In collaboration with the Division of Information Technology (DoIT), CIRC provides hands-on workshops on mathematical and statistical software packages including MATLAB, Microsoft Access, SAS, S-Plus, and SPSS. We offer both introductory workshops for first-time users as well as advanced workshops on more specialized features of the software packages.
The workshops are taught interactively in an instructional computer lab at UMBC by CIRC personnel and are accompanied by tutorial handouts.
“I am thrilled to be partnering with [the Department of] Mathematics and Statistics to support CIRC. Through our partnership with CIRC, OIT can refer faculty and graduate students to faculty and students in CIRC with much more expertise in statistics and simulation than OIT could ever provide.” – Jack Suess, Vice President for Information Technology, UMBC
MATLAB — Information about MATLAB
MATLAB is a popular mathematical software package that combines efficient linear algebra operations and powerful graphics with an intuitive, interactive user interface. MATLAB can be useful for a wide range of applications from basic matrix and vector manipulations to full-color 2-D and 3-D visualization. For more information, visit the MathWorks website. If you are new to UMBC or interested in where to begin using MATLAB on the UMBC campus, the following brief introduction on how to get started using MATLAB at UMBC is useful.
Datafile for Basic MATLAB Workshop: matlabdata.dat.
Datafile for Advanced Programming Homework: A.mat
GNU Octave is a free software package which utilizes a high-level language for numerical computations, linear algebra operations and graphics. Octave uses a command line interface for solving both linear and nonlinear problems. Octave’s language is generally compatible with Matlab, and thus most Matlab code can be run in Octave with few or no changes. For more information, visit the GNU Octave website.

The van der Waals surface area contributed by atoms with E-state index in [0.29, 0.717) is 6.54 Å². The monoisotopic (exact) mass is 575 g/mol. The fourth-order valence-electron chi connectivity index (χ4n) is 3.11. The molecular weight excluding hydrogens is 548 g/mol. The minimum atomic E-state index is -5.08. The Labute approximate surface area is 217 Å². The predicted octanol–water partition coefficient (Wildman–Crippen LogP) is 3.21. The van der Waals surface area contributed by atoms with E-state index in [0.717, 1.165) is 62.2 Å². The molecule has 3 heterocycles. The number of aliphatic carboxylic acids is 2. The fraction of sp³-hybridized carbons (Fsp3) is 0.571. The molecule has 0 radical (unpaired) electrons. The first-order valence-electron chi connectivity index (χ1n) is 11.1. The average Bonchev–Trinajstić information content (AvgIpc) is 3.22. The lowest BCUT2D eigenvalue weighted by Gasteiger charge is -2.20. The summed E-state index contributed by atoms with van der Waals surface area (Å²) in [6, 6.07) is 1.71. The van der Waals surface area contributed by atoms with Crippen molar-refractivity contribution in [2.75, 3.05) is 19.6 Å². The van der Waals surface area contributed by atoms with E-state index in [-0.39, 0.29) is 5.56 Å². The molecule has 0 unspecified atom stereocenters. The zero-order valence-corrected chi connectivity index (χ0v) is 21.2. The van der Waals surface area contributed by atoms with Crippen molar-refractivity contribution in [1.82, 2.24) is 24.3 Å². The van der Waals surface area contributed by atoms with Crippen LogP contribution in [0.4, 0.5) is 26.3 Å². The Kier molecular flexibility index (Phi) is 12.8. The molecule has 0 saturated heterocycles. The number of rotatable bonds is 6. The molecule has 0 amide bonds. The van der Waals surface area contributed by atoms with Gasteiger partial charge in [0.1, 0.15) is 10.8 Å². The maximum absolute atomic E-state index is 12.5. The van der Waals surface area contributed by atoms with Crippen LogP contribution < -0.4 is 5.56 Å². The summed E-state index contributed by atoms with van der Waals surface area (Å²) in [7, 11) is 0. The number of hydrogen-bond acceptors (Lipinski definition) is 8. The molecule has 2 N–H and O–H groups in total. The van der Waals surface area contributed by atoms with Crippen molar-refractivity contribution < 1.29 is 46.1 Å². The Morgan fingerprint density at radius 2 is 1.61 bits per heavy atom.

Datafile for Basic Octave Workshop: octavedata.dat.
COMSOL Multiphysics — Information about COMSOL
COMSOL Multiphysics is a powerful package for the solution of partial differential equations using the Finite Element Method (FEM). It is extremely intuitive and user-friendly because of its sophisticated graphical user interface (GUI). The user does not need to know the numerical methods used inside the package. For more information, visit the COMSOL website. If you are interested in where to begin using COMSOL on the UMBC campus, the following brief introduction is useful.
Mathematica is a powerful mathematical software that combines symbolic and numerical computations. Mathematica can be useful in all areas of mathematics including applications in graphing, calculcus, and linear algebra. For more information, visit the Wolfram Research website.
Maple is a popular package for symbolic computations such as computing derivatives and integrals and solving non-linear systems of equations. Additionally, Maple has numerical computation and graphing capabilities, both in two and three dimensions. For more information, visit the Maplesoft website.